“He was a full-fledged soldier of fortune and helped win a war before he was 17,” the Tampa Tribune reported in 1952.
Witten next joined the British mounted police in South Africa. His heroics with them included exploring Zululand as part of a mapping expedition that came too close to jungle animals and being one of five who raced into an ongoing battle between two tribes. He brought peace by demanding it in their tribal language.
He returned to the United States, where he was invited to partake in a coup in Venezuela. Instead, he outed the plot via an expose for a New York publication. The rebels promised to have him killed. They hired a female assassin to romance Witten at a New Jersey beach resort, but he detected the plan, pulled a gun on her and escaped.
“Real adventure when related by members of the Explorer’s Club makes truth pale,” wrote the Selma Times Journal in 1958.
Witten was then a hobo in Europe before serving with the British Army in World War I, during which he was wounded four times. He next turned to world exploration with missions that included leading an American expedition into a Honduran jungle.
He later joined the U.S. military, served in World War II and rose to the rank of colonel.
In retirement, he published at least three memoirs. Amazon carries one — Outlaw Trails: A Yankee Hobo Soldier of the Queen.
And, in 1951, Paramount Pictures announced a television series would be based on Witten’s tales, but the Tampa Bay Times cannot find evidence that it was produced.
A great love
Bunty Witten was born Mable Alice Mary Azue around 1900. Her father died when she was a baby and her mother was killed during a German air raid on London in 1914.
Still, her family had money, so she was sent to an exclusive all-girls school in Hampshire. In 1915, the headmaster introduced her to his friend Witten. They married in October of that year.
Witten nicknamed her Bunty. It was initially her artistic pseudonym but, as her fame grew, became her primary name.
The Wittens moved to Madeira Beach in the late 1930s on a lark. Residing in New York, they planned a trip to Guatemala with a stopover in St. Petersburg to visit their actress friend Ruth McDevitt. The Wittens instead canceled their vacation, purchased a home in Madeira Beach and became permanent residents.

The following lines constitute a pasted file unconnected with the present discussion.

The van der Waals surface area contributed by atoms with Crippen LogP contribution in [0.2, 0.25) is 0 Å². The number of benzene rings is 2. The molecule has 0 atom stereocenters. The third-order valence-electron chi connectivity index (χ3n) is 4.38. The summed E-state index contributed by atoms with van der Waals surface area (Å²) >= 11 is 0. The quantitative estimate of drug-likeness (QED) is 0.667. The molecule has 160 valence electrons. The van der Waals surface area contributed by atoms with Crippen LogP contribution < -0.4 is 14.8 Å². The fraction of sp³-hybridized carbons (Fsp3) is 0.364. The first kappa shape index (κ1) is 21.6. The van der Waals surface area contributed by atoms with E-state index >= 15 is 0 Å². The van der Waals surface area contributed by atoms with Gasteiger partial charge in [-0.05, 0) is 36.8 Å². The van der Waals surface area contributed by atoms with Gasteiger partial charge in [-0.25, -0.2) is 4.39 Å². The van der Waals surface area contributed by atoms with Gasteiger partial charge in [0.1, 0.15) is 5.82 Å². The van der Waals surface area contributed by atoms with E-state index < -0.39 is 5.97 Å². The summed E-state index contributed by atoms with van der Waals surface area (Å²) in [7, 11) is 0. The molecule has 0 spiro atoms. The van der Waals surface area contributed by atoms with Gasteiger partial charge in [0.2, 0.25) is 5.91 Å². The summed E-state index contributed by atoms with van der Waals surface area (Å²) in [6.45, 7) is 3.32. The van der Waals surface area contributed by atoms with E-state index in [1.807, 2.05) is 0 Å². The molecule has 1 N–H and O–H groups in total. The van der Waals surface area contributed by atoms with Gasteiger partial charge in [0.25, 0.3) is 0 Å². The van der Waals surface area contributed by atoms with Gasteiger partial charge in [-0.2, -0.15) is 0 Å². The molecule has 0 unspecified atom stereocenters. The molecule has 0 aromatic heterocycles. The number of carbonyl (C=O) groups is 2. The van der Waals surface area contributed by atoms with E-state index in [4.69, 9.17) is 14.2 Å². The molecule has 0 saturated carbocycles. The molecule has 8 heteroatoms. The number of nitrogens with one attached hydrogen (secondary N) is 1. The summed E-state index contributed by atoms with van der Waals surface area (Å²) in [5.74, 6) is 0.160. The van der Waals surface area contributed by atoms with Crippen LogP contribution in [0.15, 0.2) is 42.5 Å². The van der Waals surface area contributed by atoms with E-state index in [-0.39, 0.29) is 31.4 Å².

Troubled by a big white refrigerator that she thought stood out, Bunty Witten painted a seascape onto it. That was the start of her work that turned nearly every wall in the home into a mural of an outdoor scene, including the Garden of Eden that Loder recalls.
Bunty Witten died in 1968. That was the same year Loder’s family relocated from New Jersey to Madeira Beach when he was 4.
“My dad was working construction and my mom was cleaning offices,” he said. “My mom’s friend mentioned an elderly man who needed someone to take care of him. She started cleaning and cooking for him. Not long after, he purchased us the house next to his.”
Loder recalls Witten’s home smelling of pipe tobacco and his diet primarily consisting of soft-boiled eggs and Tang.
Books and Tang containers used for storage were stacked throughout the house. Witten sat in a brown recliner and told stories with a unique accent that was part British, part New York.
Witten died in 1972. The Times cannot find a published obituary.
“That’s the sad part,” said Loder, who was 8 when Witten died. “He was this larger-than-life man who did all these things, but I don’t remember there being any fanfare. He didn’t get the publicity he deserved. I think if there was internet back then, his death would have been a big deal. People from all over the world would have gone to his funeral.”
Witten willed his cottage to the Loder family. His oldest sister, Eleanor, moved into it.
Three years later, the Loders opened Captain Bill’s Beach Kitchen. That family business would later become Crabby Bill’s, which now has two locations.
The family kept the Witten houses for another few decades, Loder said.
“Without the kindness he showed my family, I don’t know how long we would have stayed here,” Loder said. “He helped us plant our roots here. We owe him a lot. I think bringing attention back to him is the best way to pay him back. I think he’d want people to know his story.”